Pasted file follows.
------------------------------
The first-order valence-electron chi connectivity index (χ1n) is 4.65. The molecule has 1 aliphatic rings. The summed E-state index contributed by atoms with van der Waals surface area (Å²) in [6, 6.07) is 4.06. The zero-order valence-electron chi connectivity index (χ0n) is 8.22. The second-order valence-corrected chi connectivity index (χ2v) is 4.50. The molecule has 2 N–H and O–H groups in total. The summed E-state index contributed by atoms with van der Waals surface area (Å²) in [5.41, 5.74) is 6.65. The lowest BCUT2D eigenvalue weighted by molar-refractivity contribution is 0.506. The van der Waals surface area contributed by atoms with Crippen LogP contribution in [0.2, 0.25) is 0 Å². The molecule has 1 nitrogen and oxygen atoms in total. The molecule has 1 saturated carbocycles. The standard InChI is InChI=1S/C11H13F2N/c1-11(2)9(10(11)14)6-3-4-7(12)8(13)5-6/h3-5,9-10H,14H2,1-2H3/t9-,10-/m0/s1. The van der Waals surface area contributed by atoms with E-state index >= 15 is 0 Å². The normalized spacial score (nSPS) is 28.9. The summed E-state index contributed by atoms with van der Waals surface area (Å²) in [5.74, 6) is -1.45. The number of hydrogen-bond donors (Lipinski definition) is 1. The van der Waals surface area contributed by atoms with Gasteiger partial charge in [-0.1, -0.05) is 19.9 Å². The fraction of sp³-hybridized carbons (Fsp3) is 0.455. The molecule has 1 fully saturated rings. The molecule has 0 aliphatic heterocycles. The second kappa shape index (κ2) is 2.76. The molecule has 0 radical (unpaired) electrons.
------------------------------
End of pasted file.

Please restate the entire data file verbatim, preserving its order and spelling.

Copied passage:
The first-order valence-electron chi connectivity index (χ1n) is 4.65. The molecule has 1 aliphatic rings. The summed E-state index contributed by atoms with van der Waals surface area (Å²) in [6, 6.07) is 4.06. The zero-order valence-electron chi connectivity index (χ0n) is 8.22. The second-order valence-corrected chi connectivity index (χ2v) is 4.50. The molecule has 2 N–H and O–H groups in total. The summed E-state index contributed by atoms with van der Waals surface area (Å²) in [5.41, 5.74) is 6.65. The lowest BCUT2D eigenvalue weighted by molar-refractivity contribution is 0.506. The van der Waals surface area contributed by atoms with Crippen LogP contribution in [0.2, 0.25) is 0 Å². The molecule has 1 nitrogen and oxygen atoms in total. The molecule has 1 saturated carbocycles. The standard InChI is InChI=1S/C11H13F2N/c1-11(2)9(10(11)14)6-3-4-7(12)8(13)5-6/h3-5,9-10H,14H2,1-2H3/t9-,10-/m0/s1. The van der Waals surface area contributed by atoms with E-state index >= 15 is 0 Å². The normalized spacial score (nSPS) is 28.9. The summed E-state index contributed by atoms with van der Waals surface area (Å²) in [5.74, 6) is -1.45. The number of hydrogen-bond donors (Lipinski definition) is 1. The van der Waals surface area contributed by atoms with Gasteiger partial charge in [-0.1, -0.05) is 19.9 Å². The fraction of sp³-hybridized carbons (Fsp3) is 0.455. The molecule has 1 fully saturated rings. The molecule has 0 aliphatic heterocycles. The second kappa shape index (κ2) is 2.76. The molecule has 0 radical (unpaired) electrons.